Levers for change: an investigation of how accreditation programmes can promote consumer engagement in healthcare

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Abstract

Objective

To examine how consumer engagement (CE) can be promoted through Australian accreditation programmes.

Design

A nation-wide qualitative study completed in 2012.

Setting

All eight Australian States and Territories.

Participants

Two-hundred and fifty-eight healthcare stakeholders from the acute, primary and aged care sectors.

Intervention

Forty-seven individual and group interviews were undertaken. Questions elicited views on the dimensions and utility of CE promotion by accreditation programmes.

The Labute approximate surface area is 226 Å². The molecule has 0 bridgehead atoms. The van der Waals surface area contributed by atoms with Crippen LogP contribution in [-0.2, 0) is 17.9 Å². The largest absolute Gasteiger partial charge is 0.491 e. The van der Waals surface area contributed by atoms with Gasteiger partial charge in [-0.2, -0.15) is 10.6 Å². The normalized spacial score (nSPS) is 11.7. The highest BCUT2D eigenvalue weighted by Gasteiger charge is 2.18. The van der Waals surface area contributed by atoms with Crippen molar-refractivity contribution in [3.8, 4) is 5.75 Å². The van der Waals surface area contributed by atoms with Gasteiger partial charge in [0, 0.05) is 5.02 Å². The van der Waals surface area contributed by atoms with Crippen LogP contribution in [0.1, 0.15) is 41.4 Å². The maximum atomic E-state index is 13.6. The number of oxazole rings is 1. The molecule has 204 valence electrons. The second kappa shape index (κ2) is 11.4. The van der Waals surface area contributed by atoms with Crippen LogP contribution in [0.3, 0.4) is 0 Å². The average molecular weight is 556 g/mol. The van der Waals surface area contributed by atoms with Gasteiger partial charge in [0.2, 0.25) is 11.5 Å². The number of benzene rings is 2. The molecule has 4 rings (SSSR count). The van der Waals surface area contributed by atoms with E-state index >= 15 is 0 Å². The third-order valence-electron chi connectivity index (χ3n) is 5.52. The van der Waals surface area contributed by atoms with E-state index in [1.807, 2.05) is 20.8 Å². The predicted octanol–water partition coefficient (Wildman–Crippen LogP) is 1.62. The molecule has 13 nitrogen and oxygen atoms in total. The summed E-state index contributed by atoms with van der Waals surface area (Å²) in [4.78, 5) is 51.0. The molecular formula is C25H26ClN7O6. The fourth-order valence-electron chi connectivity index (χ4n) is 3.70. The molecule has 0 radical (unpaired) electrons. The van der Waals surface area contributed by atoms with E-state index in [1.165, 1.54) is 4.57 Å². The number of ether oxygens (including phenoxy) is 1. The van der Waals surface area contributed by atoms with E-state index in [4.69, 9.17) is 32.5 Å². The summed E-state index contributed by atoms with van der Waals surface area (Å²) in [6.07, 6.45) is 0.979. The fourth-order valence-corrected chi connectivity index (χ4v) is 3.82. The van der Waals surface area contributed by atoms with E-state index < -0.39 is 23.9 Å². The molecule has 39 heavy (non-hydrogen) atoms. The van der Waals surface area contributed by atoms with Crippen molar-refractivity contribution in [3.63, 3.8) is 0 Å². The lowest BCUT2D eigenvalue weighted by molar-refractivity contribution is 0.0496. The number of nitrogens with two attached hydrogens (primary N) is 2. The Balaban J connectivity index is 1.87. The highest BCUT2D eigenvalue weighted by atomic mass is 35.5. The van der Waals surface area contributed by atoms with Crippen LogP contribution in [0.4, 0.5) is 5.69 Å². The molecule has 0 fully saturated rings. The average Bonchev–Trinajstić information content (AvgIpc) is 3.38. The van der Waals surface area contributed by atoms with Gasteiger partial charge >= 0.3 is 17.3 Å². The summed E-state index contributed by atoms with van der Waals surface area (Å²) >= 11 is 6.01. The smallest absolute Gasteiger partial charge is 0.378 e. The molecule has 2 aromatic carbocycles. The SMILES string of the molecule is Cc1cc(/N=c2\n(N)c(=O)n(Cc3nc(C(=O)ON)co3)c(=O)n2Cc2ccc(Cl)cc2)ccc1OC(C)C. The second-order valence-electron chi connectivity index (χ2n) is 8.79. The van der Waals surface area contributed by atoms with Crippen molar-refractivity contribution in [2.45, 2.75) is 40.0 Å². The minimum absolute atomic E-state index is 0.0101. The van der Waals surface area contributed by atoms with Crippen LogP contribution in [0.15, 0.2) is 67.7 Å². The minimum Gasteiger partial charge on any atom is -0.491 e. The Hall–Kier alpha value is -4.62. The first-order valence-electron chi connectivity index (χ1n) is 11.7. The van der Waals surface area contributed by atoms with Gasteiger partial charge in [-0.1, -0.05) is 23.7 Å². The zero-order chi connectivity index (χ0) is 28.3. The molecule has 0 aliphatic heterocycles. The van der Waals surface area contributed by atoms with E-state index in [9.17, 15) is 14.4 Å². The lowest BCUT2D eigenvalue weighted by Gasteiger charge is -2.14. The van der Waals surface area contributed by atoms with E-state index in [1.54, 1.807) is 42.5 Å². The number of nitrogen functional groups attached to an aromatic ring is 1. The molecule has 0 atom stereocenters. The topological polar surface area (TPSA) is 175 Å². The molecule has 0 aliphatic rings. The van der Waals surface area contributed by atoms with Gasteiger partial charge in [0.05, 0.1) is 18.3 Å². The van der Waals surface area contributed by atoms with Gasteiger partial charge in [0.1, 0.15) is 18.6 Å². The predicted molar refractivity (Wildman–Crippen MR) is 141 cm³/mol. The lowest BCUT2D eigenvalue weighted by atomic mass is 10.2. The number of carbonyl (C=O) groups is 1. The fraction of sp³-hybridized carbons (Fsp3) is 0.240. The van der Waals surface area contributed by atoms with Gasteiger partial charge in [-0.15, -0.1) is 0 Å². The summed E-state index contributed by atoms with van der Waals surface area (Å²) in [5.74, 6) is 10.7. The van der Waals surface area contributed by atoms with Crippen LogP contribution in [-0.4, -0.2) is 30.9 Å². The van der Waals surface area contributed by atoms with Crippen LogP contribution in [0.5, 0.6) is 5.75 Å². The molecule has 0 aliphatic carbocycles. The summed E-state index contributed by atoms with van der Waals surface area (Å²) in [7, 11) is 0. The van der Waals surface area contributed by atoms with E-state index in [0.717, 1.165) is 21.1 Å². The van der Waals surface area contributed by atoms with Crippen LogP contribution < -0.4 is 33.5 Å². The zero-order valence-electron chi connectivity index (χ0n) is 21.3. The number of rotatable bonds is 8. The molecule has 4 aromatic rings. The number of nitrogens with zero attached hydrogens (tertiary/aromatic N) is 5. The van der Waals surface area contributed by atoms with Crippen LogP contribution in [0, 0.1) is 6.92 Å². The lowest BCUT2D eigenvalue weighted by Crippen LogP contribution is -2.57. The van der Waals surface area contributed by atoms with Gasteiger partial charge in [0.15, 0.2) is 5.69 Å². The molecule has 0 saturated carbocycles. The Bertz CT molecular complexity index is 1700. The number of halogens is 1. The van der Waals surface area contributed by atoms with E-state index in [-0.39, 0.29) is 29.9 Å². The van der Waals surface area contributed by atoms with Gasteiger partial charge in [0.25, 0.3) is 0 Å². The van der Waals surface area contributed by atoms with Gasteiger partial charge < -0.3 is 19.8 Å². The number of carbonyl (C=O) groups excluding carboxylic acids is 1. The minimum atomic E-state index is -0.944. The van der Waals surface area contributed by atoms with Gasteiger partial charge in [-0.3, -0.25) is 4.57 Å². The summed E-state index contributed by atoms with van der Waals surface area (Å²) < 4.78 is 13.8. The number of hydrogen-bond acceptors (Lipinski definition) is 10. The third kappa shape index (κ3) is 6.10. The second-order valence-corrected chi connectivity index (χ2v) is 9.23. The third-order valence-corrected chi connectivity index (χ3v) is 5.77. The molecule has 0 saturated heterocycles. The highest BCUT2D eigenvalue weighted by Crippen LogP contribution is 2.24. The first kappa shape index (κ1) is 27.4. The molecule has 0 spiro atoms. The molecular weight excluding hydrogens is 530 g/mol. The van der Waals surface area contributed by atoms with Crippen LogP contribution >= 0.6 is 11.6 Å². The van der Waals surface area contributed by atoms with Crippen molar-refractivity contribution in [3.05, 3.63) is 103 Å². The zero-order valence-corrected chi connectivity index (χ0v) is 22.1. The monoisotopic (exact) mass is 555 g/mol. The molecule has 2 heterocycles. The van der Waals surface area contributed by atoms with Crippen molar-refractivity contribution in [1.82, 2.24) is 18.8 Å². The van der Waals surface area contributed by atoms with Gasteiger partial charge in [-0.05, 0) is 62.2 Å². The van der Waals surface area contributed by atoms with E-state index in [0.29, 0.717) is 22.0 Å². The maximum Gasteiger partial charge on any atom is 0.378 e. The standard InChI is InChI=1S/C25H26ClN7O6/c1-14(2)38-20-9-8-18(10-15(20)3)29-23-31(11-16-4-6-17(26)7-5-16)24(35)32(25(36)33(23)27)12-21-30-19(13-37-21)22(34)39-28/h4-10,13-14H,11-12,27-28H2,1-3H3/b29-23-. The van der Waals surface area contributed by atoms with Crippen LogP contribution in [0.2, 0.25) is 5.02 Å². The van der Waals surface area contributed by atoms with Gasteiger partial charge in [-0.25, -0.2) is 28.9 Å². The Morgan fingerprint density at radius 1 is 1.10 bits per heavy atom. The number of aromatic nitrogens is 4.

Main Outcome Measure

Healthcare stakeholders’ views on the dimensions and utility of CE promotion by accreditation programmes.

Results

Four mechanisms of CE promotion were identified. Two involved requirements for health service organizations to meet CE-related standards related to consumer experience and satisfaction surveys, and consumer participation in organizational governance processes. Two mechanisms for promoting CE through accreditation processes were also identified, concerning consumer participation in the development and revision of standards, and the implementation of accreditation surveys. Accreditation programmes were viewed as important drivers of CE, yet concerns were raised regarding the organizational investments needed to meet programmes’ requirements.

Conclusions

Accreditation programmes use diverse mechanisms as levers for change to promote CE in healthcare. These mechanisms and their inter-relationships require careful consideration by accreditation agencies and health policymakers to maximize their potential benefits, while maintaining stakeholder engagement in programmes.

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